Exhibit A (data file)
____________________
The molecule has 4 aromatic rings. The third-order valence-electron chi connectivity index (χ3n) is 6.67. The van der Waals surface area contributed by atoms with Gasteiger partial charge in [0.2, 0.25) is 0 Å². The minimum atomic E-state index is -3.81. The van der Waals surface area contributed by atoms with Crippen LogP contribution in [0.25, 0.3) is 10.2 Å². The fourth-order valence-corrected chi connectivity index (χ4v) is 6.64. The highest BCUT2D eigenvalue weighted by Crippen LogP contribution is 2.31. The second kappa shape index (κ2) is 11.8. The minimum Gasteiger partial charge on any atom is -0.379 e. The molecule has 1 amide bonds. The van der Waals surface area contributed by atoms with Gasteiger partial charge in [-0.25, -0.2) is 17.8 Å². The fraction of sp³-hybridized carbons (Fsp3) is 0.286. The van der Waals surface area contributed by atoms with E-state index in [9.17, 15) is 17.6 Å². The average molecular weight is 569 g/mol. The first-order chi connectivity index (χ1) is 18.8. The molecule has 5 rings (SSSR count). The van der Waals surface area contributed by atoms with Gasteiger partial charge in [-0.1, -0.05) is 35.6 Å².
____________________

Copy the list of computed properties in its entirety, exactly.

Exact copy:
The molecule has 4 aromatic rings. The third-order valence-electron chi connectivity index (χ3n) is 6.67. The van der Waals surface area contributed by atoms with Gasteiger partial charge in [0.2, 0.25) is 0 Å². The minimum atomic E-state index is -3.81. The van der Waals surface area contributed by atoms with Crippen LogP contribution in [0.25, 0.3) is 10.2 Å². The fourth-order valence-corrected chi connectivity index (χ4v) is 6.64. The highest BCUT2D eigenvalue weighted by Crippen LogP contribution is 2.31. The second kappa shape index (κ2) is 11.8. The minimum Gasteiger partial charge on any atom is -0.379 e. The molecule has 1 amide bonds. The van der Waals surface area contributed by atoms with Gasteiger partial charge in [-0.25, -0.2) is 17.8 Å². The fraction of sp³-hybridized carbons (Fsp3) is 0.286. The van der Waals surface area contributed by atoms with E-state index in [9.17, 15) is 17.6 Å². The average molecular weight is 569 g/mol. The first-order chi connectivity index (χ1) is 18.8. The molecule has 5 rings (SSSR count). The van der Waals surface area contributed by atoms with Gasteiger partial charge in [-0.1, -0.05) is 35.6 Å².